Black History Month reminds me of the many times I have been asked to explain the Eagle’s Nest.
My answer is simple: It is a way of life. Its members are boys and girls who became men and women. They are individuals who walked the hallowed halls of Lincoln High School.
They are men and women who went to fight and die for a country, which still had a problem accepting them when they returned.
They endured segregated situations in which many bled “red” blood. We meet in church, at sports events, coffee shops, the Benevolence Club and department stores.
We come together in body and spirit whenever there is a need in our community. We are a unique group because we love and cherish our rich and grand heritage and tradition. Our mascot, the eagle, is a proud bird, and we are proud people.
The eagle is strong and intelligent. We share that trait, as well. The eagle is our national bird and we have always humbly felt that way about our school.
There can be no remembrance of black history without looking back at the accomplishments of Abraham Lincoln High School. Just like the eagle, our instructors prepared us for adult life.
They, like the eagle, would stir the nest when they knew the time was right and we were ready to deal with life in the world. The nurtured eagles had to leave the nest when it was stirred, as well.
The Lincoln Eagles stirred the nest from 1945 through 1970. They were the educators who dared talk about social and economic injustices, the pastors who preached sermons on the changes that were bound to come, and the parents who took a little and stretched it into much.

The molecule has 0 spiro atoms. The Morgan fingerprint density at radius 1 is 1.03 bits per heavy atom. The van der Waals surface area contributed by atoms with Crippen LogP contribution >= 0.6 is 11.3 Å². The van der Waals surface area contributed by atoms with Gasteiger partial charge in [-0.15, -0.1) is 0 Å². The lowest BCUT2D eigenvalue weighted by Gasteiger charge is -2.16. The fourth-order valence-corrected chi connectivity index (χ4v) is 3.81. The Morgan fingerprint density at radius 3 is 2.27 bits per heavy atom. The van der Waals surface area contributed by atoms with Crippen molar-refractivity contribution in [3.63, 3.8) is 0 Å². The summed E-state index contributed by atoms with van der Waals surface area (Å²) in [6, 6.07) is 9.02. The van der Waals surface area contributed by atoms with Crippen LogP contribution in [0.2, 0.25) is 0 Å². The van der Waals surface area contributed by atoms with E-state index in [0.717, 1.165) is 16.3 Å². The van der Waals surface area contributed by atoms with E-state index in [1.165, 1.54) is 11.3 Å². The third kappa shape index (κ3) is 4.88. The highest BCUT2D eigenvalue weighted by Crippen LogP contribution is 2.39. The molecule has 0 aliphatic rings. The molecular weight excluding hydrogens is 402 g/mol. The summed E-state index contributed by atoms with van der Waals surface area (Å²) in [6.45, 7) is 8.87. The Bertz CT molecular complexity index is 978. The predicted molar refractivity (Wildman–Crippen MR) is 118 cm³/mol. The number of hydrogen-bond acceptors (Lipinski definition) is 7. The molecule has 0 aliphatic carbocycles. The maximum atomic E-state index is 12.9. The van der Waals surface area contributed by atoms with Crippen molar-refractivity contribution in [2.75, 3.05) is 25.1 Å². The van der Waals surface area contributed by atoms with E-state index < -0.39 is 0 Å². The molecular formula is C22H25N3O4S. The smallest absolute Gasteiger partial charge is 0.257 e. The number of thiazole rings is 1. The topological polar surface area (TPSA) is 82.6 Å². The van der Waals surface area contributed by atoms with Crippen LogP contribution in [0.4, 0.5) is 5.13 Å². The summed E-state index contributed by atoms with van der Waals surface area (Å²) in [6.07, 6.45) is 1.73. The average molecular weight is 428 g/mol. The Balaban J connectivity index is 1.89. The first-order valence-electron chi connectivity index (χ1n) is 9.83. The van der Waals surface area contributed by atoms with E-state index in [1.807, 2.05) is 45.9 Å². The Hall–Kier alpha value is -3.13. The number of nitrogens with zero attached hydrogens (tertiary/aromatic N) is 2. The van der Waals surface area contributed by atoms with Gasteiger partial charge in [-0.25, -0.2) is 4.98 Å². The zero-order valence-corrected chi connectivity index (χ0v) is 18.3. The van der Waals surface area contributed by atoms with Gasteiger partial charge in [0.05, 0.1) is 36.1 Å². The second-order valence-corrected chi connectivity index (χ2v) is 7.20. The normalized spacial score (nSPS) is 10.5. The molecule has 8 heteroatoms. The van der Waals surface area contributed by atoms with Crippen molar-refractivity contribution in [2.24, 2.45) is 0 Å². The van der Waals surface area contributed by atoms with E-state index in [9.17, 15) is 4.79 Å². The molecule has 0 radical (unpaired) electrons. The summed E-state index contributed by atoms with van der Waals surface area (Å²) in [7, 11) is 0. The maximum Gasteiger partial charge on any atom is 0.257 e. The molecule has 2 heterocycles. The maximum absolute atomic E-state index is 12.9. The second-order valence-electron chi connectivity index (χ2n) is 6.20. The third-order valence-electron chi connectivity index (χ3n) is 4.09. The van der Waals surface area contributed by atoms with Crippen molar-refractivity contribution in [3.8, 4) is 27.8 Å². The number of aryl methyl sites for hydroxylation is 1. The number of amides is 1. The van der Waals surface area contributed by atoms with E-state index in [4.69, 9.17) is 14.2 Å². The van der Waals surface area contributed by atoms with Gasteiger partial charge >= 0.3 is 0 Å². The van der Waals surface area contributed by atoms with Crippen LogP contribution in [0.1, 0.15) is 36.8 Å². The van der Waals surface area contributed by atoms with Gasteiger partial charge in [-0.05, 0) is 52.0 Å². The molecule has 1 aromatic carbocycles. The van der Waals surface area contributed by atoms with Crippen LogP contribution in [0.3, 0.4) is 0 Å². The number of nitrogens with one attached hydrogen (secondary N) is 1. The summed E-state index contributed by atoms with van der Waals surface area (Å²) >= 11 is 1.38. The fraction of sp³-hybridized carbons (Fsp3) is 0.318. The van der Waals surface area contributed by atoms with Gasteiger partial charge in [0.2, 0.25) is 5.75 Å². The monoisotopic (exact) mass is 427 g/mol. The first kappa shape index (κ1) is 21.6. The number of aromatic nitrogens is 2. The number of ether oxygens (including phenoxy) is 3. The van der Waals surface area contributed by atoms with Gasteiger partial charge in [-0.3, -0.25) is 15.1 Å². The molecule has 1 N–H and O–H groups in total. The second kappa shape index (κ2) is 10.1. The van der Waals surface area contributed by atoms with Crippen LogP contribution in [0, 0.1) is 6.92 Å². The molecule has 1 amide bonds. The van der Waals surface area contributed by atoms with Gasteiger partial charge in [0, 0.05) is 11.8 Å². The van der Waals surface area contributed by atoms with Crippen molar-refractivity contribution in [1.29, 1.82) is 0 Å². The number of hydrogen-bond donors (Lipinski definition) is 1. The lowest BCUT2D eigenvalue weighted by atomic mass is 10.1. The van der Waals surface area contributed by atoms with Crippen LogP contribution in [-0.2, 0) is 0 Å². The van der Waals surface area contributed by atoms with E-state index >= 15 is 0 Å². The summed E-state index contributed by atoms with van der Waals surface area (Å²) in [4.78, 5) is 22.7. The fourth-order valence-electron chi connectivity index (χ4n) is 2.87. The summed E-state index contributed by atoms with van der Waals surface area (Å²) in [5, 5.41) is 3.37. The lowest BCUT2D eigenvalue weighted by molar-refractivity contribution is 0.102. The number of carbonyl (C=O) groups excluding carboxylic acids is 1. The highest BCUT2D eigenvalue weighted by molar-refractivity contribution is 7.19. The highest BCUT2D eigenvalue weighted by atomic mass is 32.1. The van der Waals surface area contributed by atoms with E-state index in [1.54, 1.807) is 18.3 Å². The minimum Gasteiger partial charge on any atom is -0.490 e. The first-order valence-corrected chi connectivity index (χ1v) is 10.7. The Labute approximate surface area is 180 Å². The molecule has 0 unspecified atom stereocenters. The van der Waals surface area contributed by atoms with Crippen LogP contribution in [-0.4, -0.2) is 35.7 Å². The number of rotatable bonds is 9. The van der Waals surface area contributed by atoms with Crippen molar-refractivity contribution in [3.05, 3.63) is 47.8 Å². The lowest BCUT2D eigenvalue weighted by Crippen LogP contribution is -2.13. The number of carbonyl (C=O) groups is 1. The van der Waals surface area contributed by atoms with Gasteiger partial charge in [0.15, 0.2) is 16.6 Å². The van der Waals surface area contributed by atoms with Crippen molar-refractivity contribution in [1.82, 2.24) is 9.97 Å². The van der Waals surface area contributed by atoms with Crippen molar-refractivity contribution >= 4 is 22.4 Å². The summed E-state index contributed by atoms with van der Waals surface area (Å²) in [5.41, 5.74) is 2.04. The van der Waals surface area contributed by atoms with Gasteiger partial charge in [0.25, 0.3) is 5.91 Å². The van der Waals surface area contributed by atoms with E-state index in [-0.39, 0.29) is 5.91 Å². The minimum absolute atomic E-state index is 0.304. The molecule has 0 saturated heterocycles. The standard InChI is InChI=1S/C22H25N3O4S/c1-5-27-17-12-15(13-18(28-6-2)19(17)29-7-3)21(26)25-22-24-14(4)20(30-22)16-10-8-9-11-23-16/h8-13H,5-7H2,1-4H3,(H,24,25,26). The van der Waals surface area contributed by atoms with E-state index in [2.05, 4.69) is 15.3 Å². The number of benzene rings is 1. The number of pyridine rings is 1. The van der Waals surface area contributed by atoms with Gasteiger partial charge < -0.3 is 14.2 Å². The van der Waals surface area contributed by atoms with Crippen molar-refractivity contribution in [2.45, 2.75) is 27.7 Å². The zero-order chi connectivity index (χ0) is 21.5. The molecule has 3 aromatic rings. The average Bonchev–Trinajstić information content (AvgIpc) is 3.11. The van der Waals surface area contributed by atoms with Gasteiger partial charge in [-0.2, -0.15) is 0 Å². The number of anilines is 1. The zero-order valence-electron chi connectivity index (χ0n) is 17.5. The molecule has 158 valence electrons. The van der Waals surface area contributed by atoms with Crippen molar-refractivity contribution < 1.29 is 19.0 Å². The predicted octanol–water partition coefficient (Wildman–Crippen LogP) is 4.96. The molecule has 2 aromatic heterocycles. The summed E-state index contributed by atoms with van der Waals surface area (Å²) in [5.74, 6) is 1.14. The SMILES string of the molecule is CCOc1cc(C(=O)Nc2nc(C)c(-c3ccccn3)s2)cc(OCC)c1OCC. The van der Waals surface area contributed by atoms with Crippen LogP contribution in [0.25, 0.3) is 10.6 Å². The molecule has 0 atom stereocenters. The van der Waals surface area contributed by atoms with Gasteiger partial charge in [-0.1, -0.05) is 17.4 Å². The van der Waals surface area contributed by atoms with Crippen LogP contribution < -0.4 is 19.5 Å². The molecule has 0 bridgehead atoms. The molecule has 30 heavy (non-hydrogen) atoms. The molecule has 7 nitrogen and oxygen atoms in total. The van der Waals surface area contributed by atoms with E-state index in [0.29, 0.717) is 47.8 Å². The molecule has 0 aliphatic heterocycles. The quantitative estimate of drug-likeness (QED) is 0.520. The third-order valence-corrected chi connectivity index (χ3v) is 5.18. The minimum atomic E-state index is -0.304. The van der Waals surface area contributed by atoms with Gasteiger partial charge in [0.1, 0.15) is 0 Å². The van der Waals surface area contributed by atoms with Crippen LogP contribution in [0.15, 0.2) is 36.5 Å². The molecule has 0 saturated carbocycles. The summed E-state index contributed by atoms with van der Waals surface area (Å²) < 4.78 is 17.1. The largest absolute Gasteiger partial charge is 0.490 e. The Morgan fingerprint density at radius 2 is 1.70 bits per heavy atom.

Because, in part, of the legacy of The Settlement, we refuse to allow the La Marque Independent School District to die. Because of the love that we have for our school district, we have former Tigers standing beside us.
The Eagle’s Nest, in its past and present state, exemplifies how we got over. It was the collective effort of all of us, no matter the race, creed, color or ethnicity. We are also committed to the restoration of Simms, Highlands, and Inter City elementary schools.
We will continue to magnify Black History Month because it causes us to reflect on our past, present and future. We are greatly concerned about our community college. It was founded for the educational and economic well-being of our residents. However, some residents may lose their jobs while others receive substantial raises. We stand ready to support our educational institutions and there founding principles.
It has been said that, “If you do not stand for something, you will fall for anything.”
The Rev. James E. Daniels of Texas City is founder and chairman of the Eagle’s Nest Community Organization.